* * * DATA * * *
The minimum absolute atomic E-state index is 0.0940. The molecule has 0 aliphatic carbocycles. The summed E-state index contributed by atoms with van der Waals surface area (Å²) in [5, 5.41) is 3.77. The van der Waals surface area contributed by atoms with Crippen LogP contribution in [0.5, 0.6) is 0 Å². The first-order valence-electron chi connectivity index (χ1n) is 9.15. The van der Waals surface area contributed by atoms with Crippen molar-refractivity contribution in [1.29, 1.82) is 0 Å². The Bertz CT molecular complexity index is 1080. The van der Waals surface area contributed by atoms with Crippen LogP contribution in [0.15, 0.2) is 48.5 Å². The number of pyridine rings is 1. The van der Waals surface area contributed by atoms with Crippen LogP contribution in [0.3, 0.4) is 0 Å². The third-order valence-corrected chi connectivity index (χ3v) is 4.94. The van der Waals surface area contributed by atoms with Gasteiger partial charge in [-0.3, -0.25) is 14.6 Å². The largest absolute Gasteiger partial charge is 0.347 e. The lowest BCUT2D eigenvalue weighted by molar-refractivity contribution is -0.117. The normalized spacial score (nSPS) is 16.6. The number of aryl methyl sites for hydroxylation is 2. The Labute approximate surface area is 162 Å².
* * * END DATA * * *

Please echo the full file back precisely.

The minimum absolute atomic E-state index is 0.0940. The molecule has 0 aliphatic carbocycles. The summed E-state index contributed by atoms with van der Waals surface area (Å²) in [5, 5.41) is 3.77. The van der Waals surface area contributed by atoms with Crippen LogP contribution in [0.5, 0.6) is 0 Å². The first-order valence-electron chi connectivity index (χ1n) is 9.15. The van der Waals surface area contributed by atoms with Crippen molar-refractivity contribution in [1.29, 1.82) is 0 Å². The Bertz CT molecular complexity index is 1080. The van der Waals surface area contributed by atoms with Crippen LogP contribution in [0.15, 0.2) is 48.5 Å². The number of pyridine rings is 1. The van der Waals surface area contributed by atoms with Crippen LogP contribution in [0.3, 0.4) is 0 Å². The third-order valence-corrected chi connectivity index (χ3v) is 4.94. The van der Waals surface area contributed by atoms with Gasteiger partial charge in [-0.3, -0.25) is 14.6 Å². The largest absolute Gasteiger partial charge is 0.347 e. The lowest BCUT2D eigenvalue weighted by molar-refractivity contribution is -0.117. The normalized spacial score (nSPS) is 16.6. The number of aryl methyl sites for hydroxylation is 2. The Labute approximate surface area is 162 Å².